A handy piece of test equipment for many applications

A square-wave oscillator
 with 6 selectable frequencies

The Square Wave Oscillator

The Square Wave Oscillator circuit

This project is a piece of test equipment. It's a square wave oscillator with 6 selectable frequencies from 1Hz to 100kHz, incrementing in decade values.
It's most useful application is as a Signal Injector for radios and TV's. A square wave is the most suitable for testing the IF (Intermediate Frequency) strip as the signal will pass through the IF transformers without any attenuation, no matter what the tuned frequency of the circuit.
Normally only a sine wave of the correct frequency will get through but a square wave can be considered to be a composition of all of the multiples of a sine wave and no matter what the frequency of the tuned circuit, it will be processed.
This project can also be used to test digital circuits by providing a clock pulse, using one of the 6 frequencies to determine if a circuit can be "clocked."
It can also check audio amplifiers for gain and distortion, (providing the correct attenuation is provided on the output of this project).
In fact it's an invaluable piece of servicing equipment and I have used a similar device for testing the IF strip of TV's on the odd occasion when a fault developed, and it located the trouble very quickly.
The 6 frequencies are selected with a jumper lead and increment in decade values as is standard with test equipment. If you want the frequency to be variable, you can use a pot between pins 6 and 7 of the 555, instead of the capacitors, but keep in mind that you cannot get the same range by using a single pot - that's why we have used capacitors.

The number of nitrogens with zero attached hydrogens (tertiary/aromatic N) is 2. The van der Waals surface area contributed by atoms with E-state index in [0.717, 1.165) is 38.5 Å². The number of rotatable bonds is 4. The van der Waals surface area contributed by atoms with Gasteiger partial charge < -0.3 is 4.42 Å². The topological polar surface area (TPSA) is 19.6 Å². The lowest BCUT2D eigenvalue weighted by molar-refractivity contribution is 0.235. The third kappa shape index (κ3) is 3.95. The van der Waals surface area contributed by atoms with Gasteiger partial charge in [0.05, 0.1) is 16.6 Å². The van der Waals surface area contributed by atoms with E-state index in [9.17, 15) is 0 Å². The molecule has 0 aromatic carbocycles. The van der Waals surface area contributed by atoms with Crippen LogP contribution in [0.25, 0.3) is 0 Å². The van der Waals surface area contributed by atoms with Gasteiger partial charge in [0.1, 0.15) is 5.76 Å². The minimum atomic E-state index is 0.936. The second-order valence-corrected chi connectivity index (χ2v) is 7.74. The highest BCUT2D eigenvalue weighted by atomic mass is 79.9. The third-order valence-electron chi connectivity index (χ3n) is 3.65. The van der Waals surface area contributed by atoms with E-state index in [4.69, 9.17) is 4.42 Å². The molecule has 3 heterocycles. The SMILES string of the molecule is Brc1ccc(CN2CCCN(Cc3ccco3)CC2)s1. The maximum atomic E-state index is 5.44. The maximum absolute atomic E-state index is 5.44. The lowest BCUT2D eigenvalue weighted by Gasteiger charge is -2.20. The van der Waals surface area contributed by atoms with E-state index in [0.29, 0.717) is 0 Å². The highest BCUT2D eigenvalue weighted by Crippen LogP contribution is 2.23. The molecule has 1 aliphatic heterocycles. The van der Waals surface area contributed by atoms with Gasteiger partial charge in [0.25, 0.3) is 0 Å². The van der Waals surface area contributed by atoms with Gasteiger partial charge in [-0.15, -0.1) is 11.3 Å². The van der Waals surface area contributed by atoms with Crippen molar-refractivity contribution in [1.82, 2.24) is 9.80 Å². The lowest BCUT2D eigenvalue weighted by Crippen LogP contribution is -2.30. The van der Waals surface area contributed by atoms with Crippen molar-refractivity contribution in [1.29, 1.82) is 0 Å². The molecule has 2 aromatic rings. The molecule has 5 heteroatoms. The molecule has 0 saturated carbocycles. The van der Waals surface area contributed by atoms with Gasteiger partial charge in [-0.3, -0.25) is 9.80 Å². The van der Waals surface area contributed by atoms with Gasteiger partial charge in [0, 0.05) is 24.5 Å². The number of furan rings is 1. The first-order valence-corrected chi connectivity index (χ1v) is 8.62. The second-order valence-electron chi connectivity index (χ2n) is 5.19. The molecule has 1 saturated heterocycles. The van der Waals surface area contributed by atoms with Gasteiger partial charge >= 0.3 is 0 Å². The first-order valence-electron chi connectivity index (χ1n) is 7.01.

All the parts fit on a small PC board and the overlay shows exactly where everything goes.
Fit the IC socket first and note the position of pin 1 as the chip has to be fitted correctly if you donít want it to be damaged.
Make a short wander lead with hook-up wire and tin the end so that it fits into the hollow pins. Put the lead into the 1Hz position and connect the battery. You will see the LED flash on and off to prove the circuit is working.
Change the lead to one of the higher frequencies and inject the signal into the IF strip of a radio. Start at the volume control end and work your way to the antenna. As you move through the strip, the signal strength will increase and you should compensate for this by adding resistors and capacitors on the output to reduce the signal. You can also check any of our FM transmitters by picking up the tone on any radio tuned into the transmission.
In a future article we will describe how to use this project to test different types of equipment.

The Square Wave Oscillator kit


1 - 1k
1 - 3k9
1 - 10k
1 - 68k
1 - 100k mini trip pot
1 - 100p ceramic
1 - 1n greencap
2 - 10n greencaps
1 - 100n greencap
1 - 1u 16v electrolytic
1 - 10u electrolytic
1 - 5mm red LED
1 - 555 timer
1 - 8 pin IC socket
6 - hollow pins
1 - 10cm hook-up wire
1 - 9v battery snap

       PC Board

The Square Wave Oscillator PC board